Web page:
Visitors to The Dalles Farmers Market, young and old alike, were invited to take a few minutes from their shopping for fresh produce to learn a little bit about chemistry. Our ChemClub from The Dalles, Oregon, received a ChemClub Community Activities Grant to fund hands-on activities last summer and fall at our local outdoor Saturday market. Each activity related to color in some way. Our inspiration was the National Chemistry Week 2015 theme Chemistry Colors Our World.
We offered the activities once a month, from June through October, at the markets community education booth. The five activities were:
- Nano bookmarks.Visitors made bookmarks by pulling rectangles of black posterboard through a single drop of clear fingernail polish floated on the surface of a pan of water.
- Radial chromatography.Visitors decorated squares of fabric using Sharpie markers and drops of rubbing alcohol.
- Solar S’mores.Visitors made s’mores using solar ovens made out of pizza boxes. The activity highlighted the idea that white light is made up of all the colors of the rainbow.
- Chem in a Bag.Visitors looked for clues that chemistry was happening in a bag with calcium chloride, baking soda, universal indicator, and water. They observed bubbles, a color change, and a temperature change.
- Chemeleons. Visitors painted different acids and bases onto pictures of chemeleons that had been soaked in purple cabbage juice. Depending on the pH of the solution, it resulted in a different color on the paper.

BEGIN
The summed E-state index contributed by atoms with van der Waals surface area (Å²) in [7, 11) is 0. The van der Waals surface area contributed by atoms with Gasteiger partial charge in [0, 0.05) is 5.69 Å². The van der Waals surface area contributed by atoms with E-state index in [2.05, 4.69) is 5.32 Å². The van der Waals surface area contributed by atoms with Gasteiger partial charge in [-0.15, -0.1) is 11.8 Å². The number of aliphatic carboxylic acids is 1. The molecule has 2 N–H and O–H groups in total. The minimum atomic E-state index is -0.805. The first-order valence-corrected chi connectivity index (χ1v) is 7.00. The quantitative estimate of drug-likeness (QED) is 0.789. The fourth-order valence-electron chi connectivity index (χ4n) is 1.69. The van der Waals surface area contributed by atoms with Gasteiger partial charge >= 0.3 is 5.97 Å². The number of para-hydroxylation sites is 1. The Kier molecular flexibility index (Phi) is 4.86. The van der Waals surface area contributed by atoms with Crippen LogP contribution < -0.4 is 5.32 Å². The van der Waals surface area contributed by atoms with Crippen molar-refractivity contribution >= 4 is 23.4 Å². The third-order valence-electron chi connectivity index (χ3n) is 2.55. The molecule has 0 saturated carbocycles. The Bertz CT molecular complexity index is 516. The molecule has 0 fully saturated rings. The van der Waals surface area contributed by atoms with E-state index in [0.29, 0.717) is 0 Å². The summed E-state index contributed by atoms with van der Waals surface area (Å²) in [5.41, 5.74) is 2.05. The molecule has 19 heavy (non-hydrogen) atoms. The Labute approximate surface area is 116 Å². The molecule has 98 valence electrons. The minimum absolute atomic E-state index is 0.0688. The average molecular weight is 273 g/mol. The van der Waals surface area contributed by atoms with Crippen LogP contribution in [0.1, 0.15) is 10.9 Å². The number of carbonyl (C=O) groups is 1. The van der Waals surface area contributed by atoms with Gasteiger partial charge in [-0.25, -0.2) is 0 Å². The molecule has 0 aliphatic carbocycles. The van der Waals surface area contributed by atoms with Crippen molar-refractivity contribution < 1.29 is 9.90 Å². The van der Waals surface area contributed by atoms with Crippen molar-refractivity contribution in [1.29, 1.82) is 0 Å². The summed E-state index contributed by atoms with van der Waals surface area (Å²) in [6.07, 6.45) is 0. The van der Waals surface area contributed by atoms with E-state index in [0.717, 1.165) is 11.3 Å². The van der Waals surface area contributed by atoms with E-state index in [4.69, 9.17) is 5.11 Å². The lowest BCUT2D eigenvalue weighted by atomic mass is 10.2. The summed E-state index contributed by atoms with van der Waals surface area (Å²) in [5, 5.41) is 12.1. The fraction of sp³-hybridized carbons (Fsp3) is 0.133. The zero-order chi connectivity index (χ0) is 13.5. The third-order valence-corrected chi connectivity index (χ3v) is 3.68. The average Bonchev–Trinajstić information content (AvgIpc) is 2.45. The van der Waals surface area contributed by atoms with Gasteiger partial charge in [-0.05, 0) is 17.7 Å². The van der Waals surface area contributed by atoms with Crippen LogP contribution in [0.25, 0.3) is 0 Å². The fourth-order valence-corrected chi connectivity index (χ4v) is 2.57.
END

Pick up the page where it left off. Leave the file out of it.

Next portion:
Every activity began with participants getting a safety stamp. After they listened to the brief safety rules, each person got a fruit-themed rubber stamp inked on their hand. For each of our activities that a child visited, they received an entry into an end-of-market drawing for fun science toys from Educational Innovations. We had a great time, and many people got a chance to try some summer science!
The Stuttgart High School chapter in Stuttgart, Arkansas celebrated National Chemistry Week with a wow! The AP chemistry students created a life-size periodic table of cupcakes that was enjoyed the entire week. The students also celebrated NCW at the local elementary school in Stuttgart by presenting 20 minutes of chemical demonstrations to each of the six 3rd grade classes. The students wowed the 3rd graders with different demos they worked on. The ChemClub students finished each session with a big finale of elephant’s toothpaste in a carved pumpkin. This turned out to be everyone’s favorite! Continue reading “A BIG NCW Celebration!”
This year’s National Chemistry Week (NCW) crime-based theme of “Solving Mysteries Through Chemistry” captured everyone’s interest! Our ChemClub is part of Prince of Peace, a K through 12 Catholic school on the Mississippi River, in Clinton, Iowa. With all grades located in the same building, the elementary students were able to come to the science lab for NCW. It was a chance for them to wear goggles and be crime detectives. They did tests with fiber, fingerprints, and blood. My students discovered that they like teaching!
ACS recently developed a web seminar that took place September 15, 2016 on the NSTA Learning Center. The presenters were Erica Jacobsen, a chemical education consultant who develops materials for the American Chemical Society and Rachel Murillo, teacher of forensic science and anatomy/physiology at McBride High School in Long Beach, California.
This web seminar is in support of this years celebration of National Chemistry Week (NCW) celebration and its theme of Solving Mysteries Through Chemistry. NCW is an annual event that connects American Chemical Society (ACS) members with their community, schools, and others to share the importance of chemistry in everyday life.
The co-presenters shared resources useful for NCW, for integrating forensics into classroom curriculum, and for informal presentations to share science. ChemClub advisors will find ready-to-use demonstrations, lab investigations, videos, background information, and more. Although the resources presented focused on the middle school and high school levels, many can be adapted to earlier grade levels.